Clustering of entropy topography in epileptic electroencephalography
- First Online:
Epileptic seizures have been considered sudden and unpredictable events for centuries. A seizure seems to occur when a massive group of neurons in the cerebral cortex begins to discharge in a highly organized rhythmic pattern, then it develops according to some poorly described dynamics. As proved by the results reported by different research groups, seizures appear not completely random and unpredictable events. Thus, it is reasonable to wonder when, where and why the epileptogenic processes start up in the brain and how they result in a seizure. In order to detect these phenomena from the very beginning (hopefully minutes before the seizure itself), we introduced a technique, based on entropy topography, that studies the synchronization of the electric activity of neuronal sources in the brain. We tested it over 3 EEG data set from patients affected by partial epilepsy and 25 EEG recordings from patients affected by generalized seizures as well as over 40 recordings from healthy subjects. Entropy showed a very steady spatial distribution and appeared linked to the brain zone where seizures originated. A self-organizing map-based spatial clustering of entropy topography showed that the critical electrodes shared the same cluster long time before the seizure onset. The healthy subjects showed a more random behaviour.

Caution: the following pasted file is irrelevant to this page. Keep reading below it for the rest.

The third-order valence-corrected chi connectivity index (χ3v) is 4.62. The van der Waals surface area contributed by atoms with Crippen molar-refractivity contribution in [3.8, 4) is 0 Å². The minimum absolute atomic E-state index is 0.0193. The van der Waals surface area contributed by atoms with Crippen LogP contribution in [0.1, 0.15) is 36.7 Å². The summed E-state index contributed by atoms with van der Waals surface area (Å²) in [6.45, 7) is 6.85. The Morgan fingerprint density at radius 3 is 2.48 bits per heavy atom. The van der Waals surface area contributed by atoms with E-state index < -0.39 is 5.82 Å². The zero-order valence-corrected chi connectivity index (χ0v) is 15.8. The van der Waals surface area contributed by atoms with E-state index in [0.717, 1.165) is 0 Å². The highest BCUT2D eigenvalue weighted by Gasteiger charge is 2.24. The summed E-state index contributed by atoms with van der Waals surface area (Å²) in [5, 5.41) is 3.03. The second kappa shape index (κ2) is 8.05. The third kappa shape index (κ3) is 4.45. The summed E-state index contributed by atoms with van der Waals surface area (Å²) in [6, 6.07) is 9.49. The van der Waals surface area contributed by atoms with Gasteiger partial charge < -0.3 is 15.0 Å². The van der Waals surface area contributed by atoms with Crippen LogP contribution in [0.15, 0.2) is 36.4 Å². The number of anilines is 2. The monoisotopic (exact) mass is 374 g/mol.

KeywordsElectroencephalography Renyi’s entropy Epilepsy SOM
- 4.Sackellares JC, Iasemidis LD, Gilmore RL, Roper SN (1986) Clinical application of computed EEG topography. In: Duffy FH (eds) Topographic mapping of brain electrical activity. Butterworths, BostonGoogle Scholar
- 6.Babiloni C, Binetti G, Cassetta E, Cerboneschi D, Dal Forno G, Del Percio C, Ferreri F, Ferri R, Lanuzza B, Miniussi C, oretti DVM, Nobili F, Pascual-Marqui RD, Rodriguez G, Romani G, Salinari S, Tecchio F, Vitali P, Zanetti O, Zappasodi F, Rossini PM (2004) Mapping distributed sources of cortical rhythms in mild alzheimer’s disease. A multicentric EEG study. NeuroImage 22:57–67CrossRefGoogle Scholar
- 13.Hild KE II, Erdogmus D, Principe JC (2001) On-line minimum mutual information method for time varying blind source separation. In: 3rd International conference on independent component analysis and blind signal separation, pp 126–131Google Scholar
- 15.Kohonen T (1995) Self-organizing maps. Series in information sciences, vol 30. Springer, HeidelbergGoogle Scholar